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TASK1ne Breaks Silence On His Plagiarism

Andrew Nixon / Capital Public Radio

Andrew Nixon / Capital Public Radio

Sacramento rapper TASK1ne (born Corey Pruitt) fell from grace in the hiphop community after it came to light in April that he was stealing much of his material from other artists (read the story). He released a "response" video to the allegations, then deleted all social media accounts and did not respond to requests for comment.

This week the rapper broke his silence on the Blind Box Podcast and re-opened his Facebook page. We combed the two-hour conversation for these ten take-aways.

#1 : How much of TASK1ne's work was actually his?

TASK1ne admitted in the podcast that of the material he’s released only about 20 to 30 percent is original.

#2 : People weren’t interested in his original work

“I have a lot of material that is actually mine but no one was really focusing on that,” said TASK1ne when addressing why he kept taking lyrics from other artists.

#3 : Once he started lifting lyrics it was hard to stop

He said it takes him a long time to write rhymes and so pretty early on he started “cutting corners.” He said the more attention he got the more people wanted his work and the more things grew out of control.

“It’s hard for a lot of people to see it because they aren’t out here in Sacramento – It was seriously starting to consume me.”

#4 : He knows what he did was wrong but says he isn't malicious

TASK1ne released a “response” video after the news of his rhyme stealing came to light. In the video he apologized for cutting corners but never really admitted what he did was wrong. In the podcast interview TASK1ne repeatedly said what he did was “foul” and that he can’t make excuses for it.

“I’m not trying to make an excuse – but a lot of bloggers and stuff were making it out to seem like I was some evil malicious guy… I’m a dude that f***** up, made a lot of bad choices. I completely own it. Nothing more needs to be said.”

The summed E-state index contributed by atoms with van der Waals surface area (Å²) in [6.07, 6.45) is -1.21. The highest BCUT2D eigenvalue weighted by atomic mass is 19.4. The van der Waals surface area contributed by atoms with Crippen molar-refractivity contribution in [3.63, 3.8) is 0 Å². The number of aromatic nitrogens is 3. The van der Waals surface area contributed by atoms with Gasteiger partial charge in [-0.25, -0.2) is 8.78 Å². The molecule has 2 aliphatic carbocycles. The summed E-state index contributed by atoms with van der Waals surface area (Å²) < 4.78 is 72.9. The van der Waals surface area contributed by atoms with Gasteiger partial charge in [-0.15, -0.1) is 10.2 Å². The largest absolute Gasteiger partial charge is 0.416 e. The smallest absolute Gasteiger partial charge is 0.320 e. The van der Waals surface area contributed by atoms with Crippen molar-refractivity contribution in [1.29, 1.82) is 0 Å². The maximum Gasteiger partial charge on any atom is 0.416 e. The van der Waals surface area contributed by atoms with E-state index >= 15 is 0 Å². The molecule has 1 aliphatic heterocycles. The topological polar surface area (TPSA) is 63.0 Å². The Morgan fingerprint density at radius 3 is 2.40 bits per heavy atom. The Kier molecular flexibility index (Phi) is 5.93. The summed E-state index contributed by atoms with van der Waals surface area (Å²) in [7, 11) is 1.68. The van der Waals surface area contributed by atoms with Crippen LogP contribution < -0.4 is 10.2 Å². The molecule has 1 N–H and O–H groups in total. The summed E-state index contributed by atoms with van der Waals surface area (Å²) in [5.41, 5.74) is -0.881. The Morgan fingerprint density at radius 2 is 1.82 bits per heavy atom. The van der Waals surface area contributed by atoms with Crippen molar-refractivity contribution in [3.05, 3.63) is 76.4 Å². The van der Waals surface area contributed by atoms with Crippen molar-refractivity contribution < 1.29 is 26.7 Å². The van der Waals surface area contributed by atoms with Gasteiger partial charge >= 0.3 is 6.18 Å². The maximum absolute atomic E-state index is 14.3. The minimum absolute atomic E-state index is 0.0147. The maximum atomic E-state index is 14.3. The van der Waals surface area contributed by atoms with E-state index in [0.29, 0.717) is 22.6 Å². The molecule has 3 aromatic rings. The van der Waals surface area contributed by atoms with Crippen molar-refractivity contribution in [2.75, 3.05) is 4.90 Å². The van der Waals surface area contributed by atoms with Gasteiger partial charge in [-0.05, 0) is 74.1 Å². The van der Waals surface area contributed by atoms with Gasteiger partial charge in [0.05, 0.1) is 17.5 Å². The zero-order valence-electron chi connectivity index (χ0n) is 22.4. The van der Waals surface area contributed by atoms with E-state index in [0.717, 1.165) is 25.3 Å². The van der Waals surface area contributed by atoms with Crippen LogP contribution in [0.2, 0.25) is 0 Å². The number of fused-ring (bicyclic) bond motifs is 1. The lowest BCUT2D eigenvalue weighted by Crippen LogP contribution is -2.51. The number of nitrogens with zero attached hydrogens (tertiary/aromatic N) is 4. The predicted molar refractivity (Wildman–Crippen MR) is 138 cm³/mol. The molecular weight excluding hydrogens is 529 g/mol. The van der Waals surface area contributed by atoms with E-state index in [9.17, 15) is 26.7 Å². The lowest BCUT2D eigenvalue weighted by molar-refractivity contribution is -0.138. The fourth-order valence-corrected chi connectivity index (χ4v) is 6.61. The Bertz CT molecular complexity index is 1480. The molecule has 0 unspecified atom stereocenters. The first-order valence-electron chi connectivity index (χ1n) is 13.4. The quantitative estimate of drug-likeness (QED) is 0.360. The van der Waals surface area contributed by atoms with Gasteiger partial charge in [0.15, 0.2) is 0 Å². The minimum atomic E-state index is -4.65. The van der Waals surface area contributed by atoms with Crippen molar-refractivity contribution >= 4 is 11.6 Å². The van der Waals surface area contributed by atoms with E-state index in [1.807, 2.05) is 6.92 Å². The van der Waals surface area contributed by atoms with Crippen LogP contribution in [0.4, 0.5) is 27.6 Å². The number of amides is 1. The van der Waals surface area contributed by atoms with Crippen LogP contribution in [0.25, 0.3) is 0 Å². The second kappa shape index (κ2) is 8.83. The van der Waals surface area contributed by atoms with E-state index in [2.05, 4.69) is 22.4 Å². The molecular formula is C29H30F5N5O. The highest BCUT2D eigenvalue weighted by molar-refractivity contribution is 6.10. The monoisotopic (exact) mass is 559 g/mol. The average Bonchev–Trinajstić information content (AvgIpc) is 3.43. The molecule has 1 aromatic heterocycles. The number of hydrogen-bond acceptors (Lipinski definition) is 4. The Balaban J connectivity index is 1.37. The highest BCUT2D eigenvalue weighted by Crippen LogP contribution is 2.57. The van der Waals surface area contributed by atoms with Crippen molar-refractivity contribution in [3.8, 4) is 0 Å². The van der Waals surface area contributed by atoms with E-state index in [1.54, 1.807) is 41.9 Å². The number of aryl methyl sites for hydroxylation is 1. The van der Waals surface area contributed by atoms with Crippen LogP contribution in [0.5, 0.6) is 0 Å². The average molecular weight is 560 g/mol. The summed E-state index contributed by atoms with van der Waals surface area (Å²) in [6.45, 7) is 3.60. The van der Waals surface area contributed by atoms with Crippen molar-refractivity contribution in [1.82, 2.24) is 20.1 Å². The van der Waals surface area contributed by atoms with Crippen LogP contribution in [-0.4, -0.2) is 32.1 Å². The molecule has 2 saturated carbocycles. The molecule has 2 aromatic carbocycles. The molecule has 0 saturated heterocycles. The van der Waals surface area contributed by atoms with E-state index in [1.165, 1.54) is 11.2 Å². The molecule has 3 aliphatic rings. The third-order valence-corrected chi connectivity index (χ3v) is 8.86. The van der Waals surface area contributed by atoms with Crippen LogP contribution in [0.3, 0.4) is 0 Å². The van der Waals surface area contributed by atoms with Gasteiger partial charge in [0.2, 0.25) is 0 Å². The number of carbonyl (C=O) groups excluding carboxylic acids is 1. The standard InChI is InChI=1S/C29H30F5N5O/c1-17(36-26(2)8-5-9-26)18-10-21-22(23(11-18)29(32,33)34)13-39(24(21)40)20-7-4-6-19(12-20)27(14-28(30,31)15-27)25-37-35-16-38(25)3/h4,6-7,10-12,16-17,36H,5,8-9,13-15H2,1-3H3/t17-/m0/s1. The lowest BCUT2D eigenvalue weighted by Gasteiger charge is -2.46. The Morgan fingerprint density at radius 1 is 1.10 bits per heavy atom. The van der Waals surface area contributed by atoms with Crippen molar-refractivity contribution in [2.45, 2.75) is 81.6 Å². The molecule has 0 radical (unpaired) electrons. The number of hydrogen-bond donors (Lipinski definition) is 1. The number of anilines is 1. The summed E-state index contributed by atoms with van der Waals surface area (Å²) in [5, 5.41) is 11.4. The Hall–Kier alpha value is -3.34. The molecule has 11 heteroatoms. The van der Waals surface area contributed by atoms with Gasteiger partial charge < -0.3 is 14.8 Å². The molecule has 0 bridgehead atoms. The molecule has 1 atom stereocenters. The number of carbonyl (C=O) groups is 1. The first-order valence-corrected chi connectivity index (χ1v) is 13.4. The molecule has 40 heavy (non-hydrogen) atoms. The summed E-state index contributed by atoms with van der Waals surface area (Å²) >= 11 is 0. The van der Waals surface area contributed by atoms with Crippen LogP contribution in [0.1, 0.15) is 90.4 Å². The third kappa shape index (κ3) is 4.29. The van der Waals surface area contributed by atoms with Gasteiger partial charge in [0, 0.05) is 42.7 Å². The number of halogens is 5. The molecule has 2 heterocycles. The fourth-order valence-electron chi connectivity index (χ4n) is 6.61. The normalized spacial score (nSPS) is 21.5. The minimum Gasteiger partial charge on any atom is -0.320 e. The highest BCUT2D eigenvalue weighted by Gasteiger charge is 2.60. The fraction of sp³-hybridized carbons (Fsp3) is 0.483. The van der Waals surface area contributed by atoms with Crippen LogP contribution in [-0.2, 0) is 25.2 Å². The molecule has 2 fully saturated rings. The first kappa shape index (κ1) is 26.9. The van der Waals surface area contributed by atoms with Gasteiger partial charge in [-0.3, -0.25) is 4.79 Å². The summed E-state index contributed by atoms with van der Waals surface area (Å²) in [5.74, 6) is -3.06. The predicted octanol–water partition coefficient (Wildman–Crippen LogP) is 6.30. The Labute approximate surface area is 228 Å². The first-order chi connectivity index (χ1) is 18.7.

#5 : When the news broke, things got ugly

TASK1ne said he turned off his phone and Facebook because he was getting death threats from strangers. His mom was also getting threats.

“I got dudes sending me pictures of nooses telling me to hang myself. Who the f*** wants to go through that,” he said in the podcast.

#6 : He might not return to hip hop because of the response

TASK1ne said he needed time to collect himself and figure out what to do next. He said the harsh response from the hip hop community has made him uncertain about going back. 

“I’ve officially seen how ugly this business can be. I’ve witnessed it first-hand,” said TASK1ne. “That’s the thing that keeps me up at night, [thinking] now that you’ve seen how ugly this can be, do you really want to come back to this?”

#7 : He thinks the media blew his status out of proportion

While TASK1ne had reached notable highs in both the Sacramento and regional hip hop scenes, in the podcast he voiced confusion about the story getting picked up by larger hip hop blogs like Complex.

“I felt like the media put me up on a higher level than I was to make a story about it,” says TASK1ne.

#8 : Bad choice, not a mistake

TASK1ne said what he did was not a mistake.

“A mistake is when you do it once – and then you never do it again. If you do it more it’s a choice.”

#9 : TASK1ne is writing again

“I have new material that will be dropping – but this if for me. Now I have to convince myself that I can do this. Which is something I should have done from the beginning.”

#10 : He gets the irony 

TASK1ne's original rap name was Taskmaster, from the Marvel comic-book villain with the power to mimic other mutant’s powers. Eventually the name morphed into TASK1ne. When news broke that he was stealing lyrics, some speculated it was a conscious and elaborate plan from the beginning. In the podcast, TASK1ne denies that. He said he made some bad choices but had no evil intent.

 hip hopTASK1ne

Melody Stone

Interactive Producer

After working in newspapers and doing print journalism for years, Melody transitioned into digital marketing and design. With a healthy blend of journalistic and digital media skills she builds out interactive web stories for  Read Full Bio